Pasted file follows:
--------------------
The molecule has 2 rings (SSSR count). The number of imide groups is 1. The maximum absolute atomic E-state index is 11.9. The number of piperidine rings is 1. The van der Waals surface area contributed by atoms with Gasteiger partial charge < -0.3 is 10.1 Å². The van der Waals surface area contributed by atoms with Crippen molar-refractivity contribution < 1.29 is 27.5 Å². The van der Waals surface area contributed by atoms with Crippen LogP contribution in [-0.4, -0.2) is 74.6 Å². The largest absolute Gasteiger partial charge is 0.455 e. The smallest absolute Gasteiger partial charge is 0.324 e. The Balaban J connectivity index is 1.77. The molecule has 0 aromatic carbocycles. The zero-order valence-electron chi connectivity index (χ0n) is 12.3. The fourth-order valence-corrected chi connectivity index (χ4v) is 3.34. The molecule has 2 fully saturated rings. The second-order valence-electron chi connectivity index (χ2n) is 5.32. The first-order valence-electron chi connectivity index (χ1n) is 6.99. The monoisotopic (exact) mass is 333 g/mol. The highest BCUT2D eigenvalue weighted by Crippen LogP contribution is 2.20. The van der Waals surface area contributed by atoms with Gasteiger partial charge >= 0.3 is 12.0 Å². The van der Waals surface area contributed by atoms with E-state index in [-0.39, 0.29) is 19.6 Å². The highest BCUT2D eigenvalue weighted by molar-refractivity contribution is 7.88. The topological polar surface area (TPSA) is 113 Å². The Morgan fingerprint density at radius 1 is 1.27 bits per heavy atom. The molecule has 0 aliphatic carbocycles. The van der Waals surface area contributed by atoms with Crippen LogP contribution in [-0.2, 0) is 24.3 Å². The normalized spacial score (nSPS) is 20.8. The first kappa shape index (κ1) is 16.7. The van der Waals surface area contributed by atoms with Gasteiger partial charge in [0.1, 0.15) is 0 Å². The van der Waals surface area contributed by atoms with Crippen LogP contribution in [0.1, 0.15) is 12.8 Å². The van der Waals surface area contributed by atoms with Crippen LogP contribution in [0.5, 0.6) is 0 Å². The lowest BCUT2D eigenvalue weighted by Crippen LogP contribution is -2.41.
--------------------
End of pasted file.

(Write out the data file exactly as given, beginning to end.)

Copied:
The molecule has 2 rings (SSSR count). The number of imide groups is 1. The maximum absolute atomic E-state index is 11.9. The number of piperidine rings is 1. The van der Waals surface area contributed by atoms with Gasteiger partial charge < -0.3 is 10.1 Å². The van der Waals surface area contributed by atoms with Crippen molar-refractivity contribution < 1.29 is 27.5 Å². The van der Waals surface area contributed by atoms with Crippen LogP contribution in [-0.4, -0.2) is 74.6 Å². The largest absolute Gasteiger partial charge is 0.455 e. The smallest absolute Gasteiger partial charge is 0.324 e. The Balaban J connectivity index is 1.77. The molecule has 0 aromatic carbocycles. The zero-order valence-electron chi connectivity index (χ0n) is 12.3. The fourth-order valence-corrected chi connectivity index (χ4v) is 3.34. The molecule has 2 fully saturated rings. The second-order valence-electron chi connectivity index (χ2n) is 5.32. The first-order valence-electron chi connectivity index (χ1n) is 6.99. The monoisotopic (exact) mass is 333 g/mol. The highest BCUT2D eigenvalue weighted by Crippen LogP contribution is 2.20. The van der Waals surface area contributed by atoms with Gasteiger partial charge >= 0.3 is 12.0 Å². The van der Waals surface area contributed by atoms with E-state index in [-0.39, 0.29) is 19.6 Å². The highest BCUT2D eigenvalue weighted by molar-refractivity contribution is 7.88. The topological polar surface area (TPSA) is 113 Å². The Morgan fingerprint density at radius 1 is 1.27 bits per heavy atom. The molecule has 0 aliphatic carbocycles. The van der Waals surface area contributed by atoms with Crippen LogP contribution in [-0.2, 0) is 24.3 Å². The normalized spacial score (nSPS) is 20.8. The first kappa shape index (κ1) is 16.7. The van der Waals surface area contributed by atoms with Gasteiger partial charge in [0.1, 0.15) is 0 Å². The van der Waals surface area contributed by atoms with Crippen LogP contribution in [0.1, 0.15) is 12.8 Å². The van der Waals surface area contributed by atoms with Crippen LogP contribution in [0.5, 0.6) is 0 Å². The lowest BCUT2D eigenvalue weighted by Crippen LogP contribution is -2.41.